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Sarah P. McLean, Christine M. Habeeb, Pete Coffee, and Robert C. Eklund

to be empirically tested in sports teams. Accordingly, the purpose of this study was to (a) examine whether collective efficacy, team-focused other-efficacy, and team-focused relation-inferred self-efficacy (RISE) are predictive of task cohesion; and (b) evaluate the possibility that communication

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Ben Jackson, Peter Knapp, and Mark R. Beauchamp

The purpose of the current study was to identify putative antecedents and consequences associated with self-efficacy, other-efficacy, and relation-inferred self-efficacy, within the context of elite coach-athlete dyads. Semistructured interviews were conducted with each member of six international-level coach-athlete partnerships, and data were analyzed using inductive and deductive content analytic techniques. Results for both athletes and coaches demonstrated that the above ‘tripartite efficacy beliefs’ (cf. Lent & Lopez, 2002) were identified as originating from perceptions regarding oneself, inferences regarding the ‘other’ dyad member (e.g., the athlete’s coach), as well as the dyad as a whole. Results also revealed that the tripartite efficacy constructs were interrelated, and independently associated with a number of positive task-related and relationship-oriented consequences. Findings are considered in relation to developing and sustaining effective coach-athlete relationships at the elite level.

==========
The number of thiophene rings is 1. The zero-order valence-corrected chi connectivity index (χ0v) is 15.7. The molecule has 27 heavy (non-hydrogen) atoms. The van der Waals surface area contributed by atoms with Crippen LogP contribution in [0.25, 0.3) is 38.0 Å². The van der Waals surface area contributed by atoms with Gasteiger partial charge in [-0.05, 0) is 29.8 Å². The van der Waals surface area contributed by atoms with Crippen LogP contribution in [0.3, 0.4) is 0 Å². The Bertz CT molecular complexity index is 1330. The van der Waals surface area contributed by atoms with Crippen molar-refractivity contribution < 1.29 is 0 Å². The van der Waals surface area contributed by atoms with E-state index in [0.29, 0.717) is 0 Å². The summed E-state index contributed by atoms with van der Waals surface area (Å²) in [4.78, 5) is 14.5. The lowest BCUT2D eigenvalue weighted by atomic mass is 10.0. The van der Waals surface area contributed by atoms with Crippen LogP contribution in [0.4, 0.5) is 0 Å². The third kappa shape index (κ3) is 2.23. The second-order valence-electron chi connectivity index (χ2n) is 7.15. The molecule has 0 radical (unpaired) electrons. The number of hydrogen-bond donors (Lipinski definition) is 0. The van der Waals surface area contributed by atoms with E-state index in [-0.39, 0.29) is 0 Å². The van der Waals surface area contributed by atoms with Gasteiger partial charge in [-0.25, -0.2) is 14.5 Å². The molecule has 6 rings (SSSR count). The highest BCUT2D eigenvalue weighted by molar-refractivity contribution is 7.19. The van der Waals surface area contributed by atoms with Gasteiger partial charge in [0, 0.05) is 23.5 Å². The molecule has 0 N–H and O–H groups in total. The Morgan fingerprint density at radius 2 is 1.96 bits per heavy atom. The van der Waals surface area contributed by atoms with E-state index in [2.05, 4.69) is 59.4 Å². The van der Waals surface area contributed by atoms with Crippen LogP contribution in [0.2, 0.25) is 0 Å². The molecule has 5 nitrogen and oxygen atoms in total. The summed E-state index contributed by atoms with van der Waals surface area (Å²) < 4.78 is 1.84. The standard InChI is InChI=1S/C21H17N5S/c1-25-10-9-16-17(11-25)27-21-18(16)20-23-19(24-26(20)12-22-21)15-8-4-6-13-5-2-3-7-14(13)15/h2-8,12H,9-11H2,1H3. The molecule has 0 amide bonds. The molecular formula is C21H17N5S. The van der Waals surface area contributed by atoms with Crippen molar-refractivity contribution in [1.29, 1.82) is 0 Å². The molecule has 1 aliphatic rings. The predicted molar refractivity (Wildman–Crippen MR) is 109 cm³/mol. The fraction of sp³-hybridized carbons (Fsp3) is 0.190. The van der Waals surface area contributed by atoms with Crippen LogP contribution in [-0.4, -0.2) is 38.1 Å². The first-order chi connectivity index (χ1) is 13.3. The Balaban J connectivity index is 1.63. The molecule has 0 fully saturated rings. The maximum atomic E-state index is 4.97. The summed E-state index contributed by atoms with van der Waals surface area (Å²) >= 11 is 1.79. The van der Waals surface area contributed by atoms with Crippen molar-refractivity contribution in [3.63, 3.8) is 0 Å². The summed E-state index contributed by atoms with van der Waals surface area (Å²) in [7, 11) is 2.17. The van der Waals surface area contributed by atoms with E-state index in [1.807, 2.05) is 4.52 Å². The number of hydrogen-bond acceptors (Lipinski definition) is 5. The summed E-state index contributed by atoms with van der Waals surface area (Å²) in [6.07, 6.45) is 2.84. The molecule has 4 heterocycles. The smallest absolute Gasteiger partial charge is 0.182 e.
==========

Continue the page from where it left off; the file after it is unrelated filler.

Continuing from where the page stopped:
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Brock McMullen, Hester L. Henderson, Donna Harp Ziegenfuss, and Maria Newton

’s four principle determinants. The conceptual model of tripartite efficacy illustrates how self-efficacy beliefs develop within a social environment via two relational efficacy constructs: other-efficacy and relation-inferred self-efficacy (RISE) . Other-efficacy refers to the beliefs an individual

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Wei-Ting Hsu and Min Pan

, Chua, Pengelley, & Beauchamp, 2012 ). The concept of RISE originated from the tripartite view of efficacy beliefs proposed by Lent and Lopez ( 2002 ). Self-efficacy is the way individuals view their own abilities, other efficacy is the way individuals view others’ abilities, and RISE is one person